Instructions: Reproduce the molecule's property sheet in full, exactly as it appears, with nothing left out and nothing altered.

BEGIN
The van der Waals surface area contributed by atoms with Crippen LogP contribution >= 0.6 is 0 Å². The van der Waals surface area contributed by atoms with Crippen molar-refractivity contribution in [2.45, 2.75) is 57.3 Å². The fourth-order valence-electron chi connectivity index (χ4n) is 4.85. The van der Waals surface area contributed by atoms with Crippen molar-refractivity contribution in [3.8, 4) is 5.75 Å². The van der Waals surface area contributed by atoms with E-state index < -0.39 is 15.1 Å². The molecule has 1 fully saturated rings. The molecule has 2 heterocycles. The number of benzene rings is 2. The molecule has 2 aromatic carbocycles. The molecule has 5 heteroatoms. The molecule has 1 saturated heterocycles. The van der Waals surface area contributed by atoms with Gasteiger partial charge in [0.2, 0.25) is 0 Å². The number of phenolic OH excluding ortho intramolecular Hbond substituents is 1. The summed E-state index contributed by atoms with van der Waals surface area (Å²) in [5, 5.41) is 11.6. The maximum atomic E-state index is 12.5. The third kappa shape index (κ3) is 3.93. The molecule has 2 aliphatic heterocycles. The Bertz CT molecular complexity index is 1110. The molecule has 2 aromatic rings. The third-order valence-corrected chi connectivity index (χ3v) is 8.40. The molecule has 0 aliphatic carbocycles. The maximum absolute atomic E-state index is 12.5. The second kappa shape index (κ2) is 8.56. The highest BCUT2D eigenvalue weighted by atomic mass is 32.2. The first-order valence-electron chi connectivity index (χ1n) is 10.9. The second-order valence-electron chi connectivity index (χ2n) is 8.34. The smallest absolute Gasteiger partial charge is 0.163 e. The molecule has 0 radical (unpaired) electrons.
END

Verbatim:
The van der Waals surface area contributed by atoms with Crippen LogP contribution >= 0.6 is 0 Å². The van der Waals surface area contributed by atoms with Crippen molar-refractivity contribution in [2.45, 2.75) is 57.3 Å². The fourth-order valence-electron chi connectivity index (χ4n) is 4.85. The van der Waals surface area contributed by atoms with Crippen molar-refractivity contribution in [3.8, 4) is 5.75 Å². The van der Waals surface area contributed by atoms with E-state index < -0.39 is 15.1 Å². The molecule has 1 fully saturated rings. The molecule has 2 heterocycles. The number of benzene rings is 2. The molecule has 2 aromatic carbocycles. The molecule has 5 heteroatoms. The molecule has 1 saturated heterocycles. The van der Waals surface area contributed by atoms with Gasteiger partial charge in [0.2, 0.25) is 0 Å². The number of phenolic OH excluding ortho intramolecular Hbond substituents is 1. The summed E-state index contributed by atoms with van der Waals surface area (Å²) in [5, 5.41) is 11.6. The maximum atomic E-state index is 12.5. The third kappa shape index (κ3) is 3.93. The molecule has 2 aliphatic heterocycles. The Bertz CT molecular complexity index is 1110. The molecule has 2 aromatic rings. The third-order valence-corrected chi connectivity index (χ3v) is 8.40. The molecule has 0 aliphatic carbocycles. The maximum absolute atomic E-state index is 12.5. The second kappa shape index (κ2) is 8.56. The highest BCUT2D eigenvalue weighted by atomic mass is 32.2. The first-order valence-electron chi connectivity index (χ1n) is 10.9. The second-order valence-electron chi connectivity index (χ2n) is 8.34. The smallest absolute Gasteiger partial charge is 0.163 e. The molecule has 0 radical (unpaired) electrons.